Lets look at [Netflix](https://help.netflix.com/en/node/87), A single HD 1080p stream of Netflix can be up to 3GB per hour. a consistent and never more than 2-3 hours per night for a household of two would build to a monthly total of 270GB. Lets add a teenager in the house. Likely not watching the same shows as their parents and likely watching more Netflix than 2-3 hours a day. Lets assume 4-5 hours per day. That is another 450GB. Netflix alone for this family would already be 720GB of their monthly internet allotment. Or 72%.

Back in 2013 at the release of the Xbox One and the PS4 the size of the [average AAA game was 30-50GB](http://www.forbes.com/sites/davidthier/2013/10/31/how-many-games-can-you-fit-on-a-ps4-or-xbox-one-hard-drive/#1f7799914eea). We can use the median of 40GB for this example, not accounting for patches or DLC/expansions, it would be safe to assume a game or two would be downloaded each month as well. There is another 80GB.

YouTube. On your computer you can watch YouTube in 1080p, and this can use up to 66.63MB/minute, to a total of 3,998.06 MB per hour. Or about 4GB. Per hour of YouTube. Listening to YouTube red? 4GB per hour. Watching videos? 4GB per hour.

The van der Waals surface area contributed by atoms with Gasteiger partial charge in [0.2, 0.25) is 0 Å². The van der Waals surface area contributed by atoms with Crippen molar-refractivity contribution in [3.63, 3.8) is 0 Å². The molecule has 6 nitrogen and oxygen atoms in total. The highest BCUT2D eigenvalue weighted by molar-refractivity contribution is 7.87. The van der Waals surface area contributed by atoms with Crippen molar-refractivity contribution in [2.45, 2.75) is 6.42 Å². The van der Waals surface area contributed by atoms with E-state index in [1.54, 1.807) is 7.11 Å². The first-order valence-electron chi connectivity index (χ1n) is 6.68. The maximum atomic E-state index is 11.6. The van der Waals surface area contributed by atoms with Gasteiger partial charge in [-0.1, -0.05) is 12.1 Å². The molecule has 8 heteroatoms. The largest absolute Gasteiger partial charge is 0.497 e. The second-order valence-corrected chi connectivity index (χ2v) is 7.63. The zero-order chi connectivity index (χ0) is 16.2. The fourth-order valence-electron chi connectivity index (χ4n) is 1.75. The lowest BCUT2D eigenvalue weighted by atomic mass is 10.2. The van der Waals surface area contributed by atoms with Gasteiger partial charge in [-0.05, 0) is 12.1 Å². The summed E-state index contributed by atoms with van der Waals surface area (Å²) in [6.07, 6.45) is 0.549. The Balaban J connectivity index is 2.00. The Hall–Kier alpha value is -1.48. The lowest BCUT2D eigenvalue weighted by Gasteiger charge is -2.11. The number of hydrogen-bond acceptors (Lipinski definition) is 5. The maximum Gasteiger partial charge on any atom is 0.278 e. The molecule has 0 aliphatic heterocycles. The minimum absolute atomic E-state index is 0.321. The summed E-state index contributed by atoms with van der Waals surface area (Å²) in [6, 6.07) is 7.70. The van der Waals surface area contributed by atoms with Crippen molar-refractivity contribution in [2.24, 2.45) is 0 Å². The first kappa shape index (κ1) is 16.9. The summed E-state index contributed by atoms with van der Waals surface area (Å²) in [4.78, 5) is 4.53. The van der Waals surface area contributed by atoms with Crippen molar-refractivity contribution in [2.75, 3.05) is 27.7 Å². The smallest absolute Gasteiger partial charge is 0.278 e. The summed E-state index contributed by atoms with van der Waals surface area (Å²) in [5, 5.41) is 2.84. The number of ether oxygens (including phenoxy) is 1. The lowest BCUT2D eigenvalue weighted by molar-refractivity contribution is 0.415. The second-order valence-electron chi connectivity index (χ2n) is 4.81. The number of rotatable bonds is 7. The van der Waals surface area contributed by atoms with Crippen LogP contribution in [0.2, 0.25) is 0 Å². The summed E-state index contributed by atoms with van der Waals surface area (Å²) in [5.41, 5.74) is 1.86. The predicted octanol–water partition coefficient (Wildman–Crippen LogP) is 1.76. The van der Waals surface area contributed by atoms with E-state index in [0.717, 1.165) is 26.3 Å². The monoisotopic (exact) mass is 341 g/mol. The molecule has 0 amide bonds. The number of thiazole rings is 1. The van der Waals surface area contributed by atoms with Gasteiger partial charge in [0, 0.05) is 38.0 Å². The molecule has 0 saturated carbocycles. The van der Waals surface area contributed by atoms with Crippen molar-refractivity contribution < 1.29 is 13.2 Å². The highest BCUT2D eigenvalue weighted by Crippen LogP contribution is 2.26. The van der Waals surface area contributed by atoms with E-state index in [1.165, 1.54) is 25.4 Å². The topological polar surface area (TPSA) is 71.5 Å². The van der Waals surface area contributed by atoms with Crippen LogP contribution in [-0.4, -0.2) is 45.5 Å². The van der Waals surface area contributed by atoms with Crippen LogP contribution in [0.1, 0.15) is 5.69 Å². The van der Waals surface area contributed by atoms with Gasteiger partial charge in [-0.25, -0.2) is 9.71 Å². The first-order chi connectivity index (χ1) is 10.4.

You can see how fast this will also add up to the already 800GB used data. And that was just a single couple with a single child. Lets keep in mind that in today's society of always on always connected we are getting pulled into more websites and more videos and pictures with our friends. We are uploading and share and seeing more about everyone around us. Oh... and Comcast/Xfinity now allows us to watch and use Netflix right on our cable box. That's great of them right? What they don't tell you is that it counts against your data and shows up on your account as its own router except the Make and model is "unavailable".